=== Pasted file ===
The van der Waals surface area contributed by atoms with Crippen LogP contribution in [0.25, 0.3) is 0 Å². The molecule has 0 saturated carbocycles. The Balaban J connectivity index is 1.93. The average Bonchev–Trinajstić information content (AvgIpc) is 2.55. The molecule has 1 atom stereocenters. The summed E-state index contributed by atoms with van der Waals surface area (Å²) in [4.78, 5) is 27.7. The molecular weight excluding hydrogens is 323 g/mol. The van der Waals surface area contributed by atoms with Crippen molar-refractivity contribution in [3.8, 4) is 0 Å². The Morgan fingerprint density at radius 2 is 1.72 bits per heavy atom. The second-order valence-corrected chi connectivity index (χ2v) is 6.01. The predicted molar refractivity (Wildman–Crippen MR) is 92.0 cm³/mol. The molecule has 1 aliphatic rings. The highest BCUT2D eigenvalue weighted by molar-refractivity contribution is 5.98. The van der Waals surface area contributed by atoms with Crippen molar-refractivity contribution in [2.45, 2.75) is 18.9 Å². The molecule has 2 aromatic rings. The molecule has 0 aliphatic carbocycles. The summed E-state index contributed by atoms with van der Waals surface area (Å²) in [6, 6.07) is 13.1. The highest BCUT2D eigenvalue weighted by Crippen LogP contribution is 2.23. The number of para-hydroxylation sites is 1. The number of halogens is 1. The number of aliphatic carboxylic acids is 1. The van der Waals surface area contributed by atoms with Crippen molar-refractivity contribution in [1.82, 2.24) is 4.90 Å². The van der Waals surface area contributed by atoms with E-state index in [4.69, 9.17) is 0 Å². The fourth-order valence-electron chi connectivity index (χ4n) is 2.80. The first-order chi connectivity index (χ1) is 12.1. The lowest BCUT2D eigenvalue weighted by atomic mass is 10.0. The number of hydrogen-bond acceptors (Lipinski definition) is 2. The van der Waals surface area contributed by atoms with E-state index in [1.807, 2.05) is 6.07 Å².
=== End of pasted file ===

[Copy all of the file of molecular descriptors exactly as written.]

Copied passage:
The van der Waals surface area contributed by atoms with Crippen LogP contribution in [0.25, 0.3) is 0 Å². The molecule has 0 saturated carbocycles. The Balaban J connectivity index is 1.93. The average Bonchev–Trinajstić information content (AvgIpc) is 2.55. The molecule has 1 atom stereocenters. The summed E-state index contributed by atoms with van der Waals surface area (Å²) in [4.78, 5) is 27.7. The molecular weight excluding hydrogens is 323 g/mol. The van der Waals surface area contributed by atoms with Crippen molar-refractivity contribution in [3.8, 4) is 0 Å². The Morgan fingerprint density at radius 2 is 1.72 bits per heavy atom. The second-order valence-corrected chi connectivity index (χ2v) is 6.01. The predicted molar refractivity (Wildman–Crippen MR) is 92.0 cm³/mol. The molecule has 1 aliphatic rings. The highest BCUT2D eigenvalue weighted by molar-refractivity contribution is 5.98. The van der Waals surface area contributed by atoms with Crippen molar-refractivity contribution in [2.45, 2.75) is 18.9 Å². The molecule has 2 aromatic rings. The molecule has 0 aliphatic carbocycles. The summed E-state index contributed by atoms with van der Waals surface area (Å²) in [6, 6.07) is 13.1. The highest BCUT2D eigenvalue weighted by Crippen LogP contribution is 2.23. The number of para-hydroxylation sites is 1. The number of halogens is 1. The number of aliphatic carboxylic acids is 1. The van der Waals surface area contributed by atoms with Crippen molar-refractivity contribution in [1.82, 2.24) is 4.90 Å². The van der Waals surface area contributed by atoms with E-state index in [4.69, 9.17) is 0 Å². The fourth-order valence-electron chi connectivity index (χ4n) is 2.80. The first-order chi connectivity index (χ1) is 12.1. The lowest BCUT2D eigenvalue weighted by atomic mass is 10.0. The number of hydrogen-bond acceptors (Lipinski definition) is 2. The van der Waals surface area contributed by atoms with E-state index in [1.807, 2.05) is 6.07 Å².